Other obvious benefits are the good conditions in which the cars are stored (temperature around 15-16 ºC) and the reduction in minor accidents and theft. All this, maintains Realdania, for a cost similar to that of other car parks (half an hour costs 11 Danish crowns, about 1.50 euros at current exchange rates).

An automatic elevator system transports the vehicle to a free space and parks it for the time established by the user. Credit: Lödige Industries.

The experience is repeated, and optimised

Since 2018, the experiment of Aarhus has also been replicated in Copenhagen. There, Realdania and Lödige opened a 350-space car park using the same basic technology. What's new is that the automatic parking mechanism has been optimised with a measuring system that allows each car to be assigned the space it needs according to its size. In this way, the German company explains, the car park has been better adapted to the architectural complexity of the building in which it was built.

The automated system reduces the parking time and optimizes the space. Credit: BLOX.

In the last decade, automated car parks have multiplied. The largest one on the planet today (as certified by the Guinness World Records website) is in Al Yahra (Kuwait). Located in the courthouse of this Arab city, the car park has 2,314 automated spaces. According to the company responsible for the project, it can place seven cars per minute and can receive up to 425 vehicles in an hour. Other examples of smart parking can be found in different countries, from the U.S. to Japan.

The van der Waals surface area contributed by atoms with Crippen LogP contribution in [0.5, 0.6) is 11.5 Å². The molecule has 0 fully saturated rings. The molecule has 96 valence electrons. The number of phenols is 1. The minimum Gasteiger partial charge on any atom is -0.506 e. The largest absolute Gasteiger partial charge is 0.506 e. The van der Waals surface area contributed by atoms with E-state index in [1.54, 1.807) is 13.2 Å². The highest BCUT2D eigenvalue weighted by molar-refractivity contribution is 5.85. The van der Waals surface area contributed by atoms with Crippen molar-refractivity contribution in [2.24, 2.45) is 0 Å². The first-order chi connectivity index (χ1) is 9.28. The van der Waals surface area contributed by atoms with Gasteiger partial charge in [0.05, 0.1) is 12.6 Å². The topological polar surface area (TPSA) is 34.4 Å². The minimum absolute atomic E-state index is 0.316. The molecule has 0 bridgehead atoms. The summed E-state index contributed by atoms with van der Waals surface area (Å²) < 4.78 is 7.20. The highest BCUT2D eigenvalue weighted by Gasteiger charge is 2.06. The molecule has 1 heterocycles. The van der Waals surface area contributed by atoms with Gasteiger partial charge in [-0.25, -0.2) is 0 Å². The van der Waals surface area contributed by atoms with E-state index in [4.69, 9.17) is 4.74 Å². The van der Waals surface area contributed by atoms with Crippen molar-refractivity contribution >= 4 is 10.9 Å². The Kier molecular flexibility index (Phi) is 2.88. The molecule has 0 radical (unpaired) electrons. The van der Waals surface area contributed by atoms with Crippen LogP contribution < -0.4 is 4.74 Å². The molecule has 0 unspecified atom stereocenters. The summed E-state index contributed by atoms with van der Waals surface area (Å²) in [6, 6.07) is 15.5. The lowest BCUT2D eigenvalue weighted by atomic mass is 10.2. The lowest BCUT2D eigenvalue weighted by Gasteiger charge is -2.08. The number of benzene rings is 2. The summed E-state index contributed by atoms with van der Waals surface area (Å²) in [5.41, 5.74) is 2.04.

The problems associated with the parking of vehicles also extend to autonomous cars. With increasing development within the automobile industry, the question has arisen of how to park them efficiently while at the same time making them coexist with vehicles with a driver. And Germany is once again the focal point of innovation in this sector.

For example, Volkswagen has carried out tests at Hamburg airport with vehicles that can map their surroundings in order to move in search of a parking space. Daimler and Bosch carried out a series of tests at the Mercedes Museum in Stuttgart and in Beijing, in which they experimented with an intelligent system incorporated into the infrastructure of a car park that allows a driver to leave the vehicle in a specific place and the system will direct it to a free parking space without a human driving.

Caster Hämmerling, Daimler's project leader, explained in an interview that the tests serve, for example, to test sensors installed at different points in the car park that can detect the position of the vehicle and possible obstacles, such as a child suddenly crossing in front. He added that the idea is also to make the intelligent autonomous car system learn to "negotiate the use of the car park," without interference or collisions with vehicles driven by humans.

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Tungsteno is a journalism laboratory to scan the essence of innovation. Devised by Materia Publicaciones Científicas for Sacyr’s blog.